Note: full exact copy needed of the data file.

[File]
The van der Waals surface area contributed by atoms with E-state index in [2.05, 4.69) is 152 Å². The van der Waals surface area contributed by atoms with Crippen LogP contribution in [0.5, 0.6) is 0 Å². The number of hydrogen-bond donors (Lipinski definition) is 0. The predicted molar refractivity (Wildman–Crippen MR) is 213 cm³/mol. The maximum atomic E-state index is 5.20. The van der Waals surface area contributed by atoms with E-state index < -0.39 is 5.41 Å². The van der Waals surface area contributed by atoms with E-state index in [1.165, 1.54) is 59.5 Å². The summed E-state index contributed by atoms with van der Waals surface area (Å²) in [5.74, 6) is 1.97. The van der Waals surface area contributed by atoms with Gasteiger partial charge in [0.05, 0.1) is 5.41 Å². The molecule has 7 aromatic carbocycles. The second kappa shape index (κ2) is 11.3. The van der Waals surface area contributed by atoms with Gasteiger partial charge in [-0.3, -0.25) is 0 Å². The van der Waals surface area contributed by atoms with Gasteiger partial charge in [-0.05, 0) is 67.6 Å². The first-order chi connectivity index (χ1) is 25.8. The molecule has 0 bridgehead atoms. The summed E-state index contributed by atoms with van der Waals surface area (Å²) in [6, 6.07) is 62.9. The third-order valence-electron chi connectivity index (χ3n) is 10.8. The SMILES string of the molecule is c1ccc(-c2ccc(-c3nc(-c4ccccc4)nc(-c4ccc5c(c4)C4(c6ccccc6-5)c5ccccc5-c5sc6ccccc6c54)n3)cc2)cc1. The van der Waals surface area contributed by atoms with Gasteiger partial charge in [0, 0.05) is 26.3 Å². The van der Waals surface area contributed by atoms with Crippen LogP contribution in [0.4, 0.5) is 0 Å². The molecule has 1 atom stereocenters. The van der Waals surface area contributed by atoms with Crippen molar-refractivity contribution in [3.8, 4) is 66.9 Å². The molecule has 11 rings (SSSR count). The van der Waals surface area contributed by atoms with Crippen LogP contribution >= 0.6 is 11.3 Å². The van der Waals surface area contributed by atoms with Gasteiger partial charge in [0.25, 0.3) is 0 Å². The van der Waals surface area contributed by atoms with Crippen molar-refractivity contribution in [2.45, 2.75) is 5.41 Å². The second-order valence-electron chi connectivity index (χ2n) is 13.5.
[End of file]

The van der Waals surface area contributed by atoms with E-state index in [2.05, 4.69) is 152 Å². The van der Waals surface area contributed by atoms with Crippen LogP contribution in [0.5, 0.6) is 0 Å². The number of hydrogen-bond donors (Lipinski definition) is 0. The predicted molar refractivity (Wildman–Crippen MR) is 213 cm³/mol. The maximum atomic E-state index is 5.20. The van der Waals surface area contributed by atoms with E-state index < -0.39 is 5.41 Å². The van der Waals surface area contributed by atoms with E-state index in [1.165, 1.54) is 59.5 Å². The summed E-state index contributed by atoms with van der Waals surface area (Å²) in [5.74, 6) is 1.97. The van der Waals surface area contributed by atoms with Gasteiger partial charge in [0.05, 0.1) is 5.41 Å². The molecule has 7 aromatic carbocycles. The second kappa shape index (κ2) is 11.3. The van der Waals surface area contributed by atoms with Gasteiger partial charge in [-0.3, -0.25) is 0 Å². The van der Waals surface area contributed by atoms with Gasteiger partial charge in [-0.05, 0) is 67.6 Å². The first-order chi connectivity index (χ1) is 25.8. The molecule has 0 bridgehead atoms. The summed E-state index contributed by atoms with van der Waals surface area (Å²) in [6, 6.07) is 62.9. The third-order valence-electron chi connectivity index (χ3n) is 10.8. The SMILES string of the molecule is c1ccc(-c2ccc(-c3nc(-c4ccccc4)nc(-c4ccc5c(c4)C4(c6ccccc6-5)c5ccccc5-c5sc6ccccc6c54)n3)cc2)cc1. The van der Waals surface area contributed by atoms with Gasteiger partial charge in [0, 0.05) is 26.3 Å². The van der Waals surface area contributed by atoms with Crippen LogP contribution in [0.4, 0.5) is 0 Å². The molecule has 1 atom stereocenters. The van der Waals surface area contributed by atoms with Crippen molar-refractivity contribution in [3.8, 4) is 66.9 Å². The molecule has 11 rings (SSSR count). The van der Waals surface area contributed by atoms with Crippen LogP contribution >= 0.6 is 11.3 Å². The van der Waals surface area contributed by atoms with Gasteiger partial charge in [0.25, 0.3) is 0 Å². The van der Waals surface area contributed by atoms with Crippen molar-refractivity contribution in [2.45, 2.75) is 5.41 Å². The second-order valence-electron chi connectivity index (χ2n) is 13.5.